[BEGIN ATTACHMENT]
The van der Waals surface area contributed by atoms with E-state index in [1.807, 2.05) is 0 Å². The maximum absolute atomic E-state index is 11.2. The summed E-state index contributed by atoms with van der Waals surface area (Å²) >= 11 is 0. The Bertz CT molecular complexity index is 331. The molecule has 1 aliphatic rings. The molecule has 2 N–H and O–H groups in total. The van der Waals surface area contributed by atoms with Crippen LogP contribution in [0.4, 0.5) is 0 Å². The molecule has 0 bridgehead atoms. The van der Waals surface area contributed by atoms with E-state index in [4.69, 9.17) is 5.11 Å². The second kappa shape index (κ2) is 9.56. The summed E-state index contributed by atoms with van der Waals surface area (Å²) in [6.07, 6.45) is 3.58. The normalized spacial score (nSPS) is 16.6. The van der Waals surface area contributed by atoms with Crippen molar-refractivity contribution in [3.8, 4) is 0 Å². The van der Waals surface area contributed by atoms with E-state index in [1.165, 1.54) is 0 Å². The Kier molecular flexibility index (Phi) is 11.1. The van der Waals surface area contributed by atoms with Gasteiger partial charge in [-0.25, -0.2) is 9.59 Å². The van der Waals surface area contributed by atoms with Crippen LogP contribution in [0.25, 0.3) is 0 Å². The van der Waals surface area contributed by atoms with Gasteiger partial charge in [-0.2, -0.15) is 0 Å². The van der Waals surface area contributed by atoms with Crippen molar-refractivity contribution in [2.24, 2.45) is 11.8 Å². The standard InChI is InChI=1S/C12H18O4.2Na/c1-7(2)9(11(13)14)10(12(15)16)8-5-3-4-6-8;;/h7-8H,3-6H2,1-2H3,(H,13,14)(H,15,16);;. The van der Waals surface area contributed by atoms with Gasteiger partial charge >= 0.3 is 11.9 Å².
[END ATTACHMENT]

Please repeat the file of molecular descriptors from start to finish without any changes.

The van der Waals surface area contributed by atoms with E-state index in [1.807, 2.05) is 0 Å². The maximum absolute atomic E-state index is 11.2. The summed E-state index contributed by atoms with van der Waals surface area (Å²) >= 11 is 0. The Bertz CT molecular complexity index is 331. The molecule has 1 aliphatic rings. The molecule has 2 N–H and O–H groups in total. The van der Waals surface area contributed by atoms with Crippen LogP contribution in [0.4, 0.5) is 0 Å². The molecule has 0 bridgehead atoms. The van der Waals surface area contributed by atoms with E-state index in [4.69, 9.17) is 5.11 Å². The second kappa shape index (κ2) is 9.56. The summed E-state index contributed by atoms with van der Waals surface area (Å²) in [6.07, 6.45) is 3.58. The normalized spacial score (nSPS) is 16.6. The van der Waals surface area contributed by atoms with Crippen molar-refractivity contribution in [3.8, 4) is 0 Å². The van der Waals surface area contributed by atoms with E-state index in [1.165, 1.54) is 0 Å². The Kier molecular flexibility index (Phi) is 11.1. The van der Waals surface area contributed by atoms with Gasteiger partial charge in [-0.25, -0.2) is 9.59 Å². The van der Waals surface area contributed by atoms with Crippen LogP contribution in [0.25, 0.3) is 0 Å². The van der Waals surface area contributed by atoms with Gasteiger partial charge in [-0.2, -0.15) is 0 Å². The van der Waals surface area contributed by atoms with Crippen molar-refractivity contribution in [2.24, 2.45) is 11.8 Å². The standard InChI is InChI=1S/C12H18O4.2Na/c1-7(2)9(11(13)14)10(12(15)16)8-5-3-4-6-8;;/h7-8H,3-6H2,1-2H3,(H,13,14)(H,15,16);;. The van der Waals surface area contributed by atoms with Gasteiger partial charge >= 0.3 is 11.9 Å².